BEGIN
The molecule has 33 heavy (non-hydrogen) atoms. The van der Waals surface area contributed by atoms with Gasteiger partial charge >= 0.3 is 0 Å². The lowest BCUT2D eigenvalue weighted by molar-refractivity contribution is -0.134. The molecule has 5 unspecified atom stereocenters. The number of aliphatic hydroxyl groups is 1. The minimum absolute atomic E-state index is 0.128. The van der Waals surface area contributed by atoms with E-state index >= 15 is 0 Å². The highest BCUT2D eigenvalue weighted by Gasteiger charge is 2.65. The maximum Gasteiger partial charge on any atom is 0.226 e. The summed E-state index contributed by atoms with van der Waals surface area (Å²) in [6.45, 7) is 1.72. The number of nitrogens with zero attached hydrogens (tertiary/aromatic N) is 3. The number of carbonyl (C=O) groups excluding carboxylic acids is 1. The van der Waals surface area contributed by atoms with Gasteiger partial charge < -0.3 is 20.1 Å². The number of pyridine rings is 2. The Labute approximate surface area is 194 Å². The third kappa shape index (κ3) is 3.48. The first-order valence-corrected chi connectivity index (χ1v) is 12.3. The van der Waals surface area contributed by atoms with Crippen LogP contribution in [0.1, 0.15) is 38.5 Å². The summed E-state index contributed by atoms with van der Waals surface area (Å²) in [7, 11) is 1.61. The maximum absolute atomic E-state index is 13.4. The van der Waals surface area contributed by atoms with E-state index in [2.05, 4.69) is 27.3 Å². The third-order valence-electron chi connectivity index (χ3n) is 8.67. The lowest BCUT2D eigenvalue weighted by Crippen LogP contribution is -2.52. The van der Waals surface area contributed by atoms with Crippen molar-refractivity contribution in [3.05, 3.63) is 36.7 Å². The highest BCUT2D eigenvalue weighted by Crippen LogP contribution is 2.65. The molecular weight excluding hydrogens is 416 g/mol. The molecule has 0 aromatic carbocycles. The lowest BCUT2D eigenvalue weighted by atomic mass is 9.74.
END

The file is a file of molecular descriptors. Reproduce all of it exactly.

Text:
The molecule has 33 heavy (non-hydrogen) atoms. The van der Waals surface area contributed by atoms with Gasteiger partial charge >= 0.3 is 0 Å². The lowest BCUT2D eigenvalue weighted by molar-refractivity contribution is -0.134. The molecule has 5 unspecified atom stereocenters. The number of aliphatic hydroxyl groups is 1. The minimum absolute atomic E-state index is 0.128. The van der Waals surface area contributed by atoms with E-state index >= 15 is 0 Å². The highest BCUT2D eigenvalue weighted by Gasteiger charge is 2.65. The maximum Gasteiger partial charge on any atom is 0.226 e. The summed E-state index contributed by atoms with van der Waals surface area (Å²) in [6.45, 7) is 1.72. The number of nitrogens with zero attached hydrogens (tertiary/aromatic N) is 3. The number of carbonyl (C=O) groups excluding carboxylic acids is 1. The van der Waals surface area contributed by atoms with Gasteiger partial charge < -0.3 is 20.1 Å². The number of pyridine rings is 2. The Labute approximate surface area is 194 Å². The third kappa shape index (κ3) is 3.48. The first-order valence-corrected chi connectivity index (χ1v) is 12.3. The van der Waals surface area contributed by atoms with Crippen LogP contribution in [0.1, 0.15) is 38.5 Å². The summed E-state index contributed by atoms with van der Waals surface area (Å²) in [7, 11) is 1.61. The maximum absolute atomic E-state index is 13.4. The van der Waals surface area contributed by atoms with E-state index in [2.05, 4.69) is 27.3 Å². The third-order valence-electron chi connectivity index (χ3n) is 8.67. The lowest BCUT2D eigenvalue weighted by Crippen LogP contribution is -2.52. The van der Waals surface area contributed by atoms with Crippen molar-refractivity contribution in [3.05, 3.63) is 36.7 Å². The highest BCUT2D eigenvalue weighted by Crippen LogP contribution is 2.65. The molecular weight excluding hydrogens is 416 g/mol. The molecule has 0 aromatic carbocycles. The lowest BCUT2D eigenvalue weighted by atomic mass is 9.74.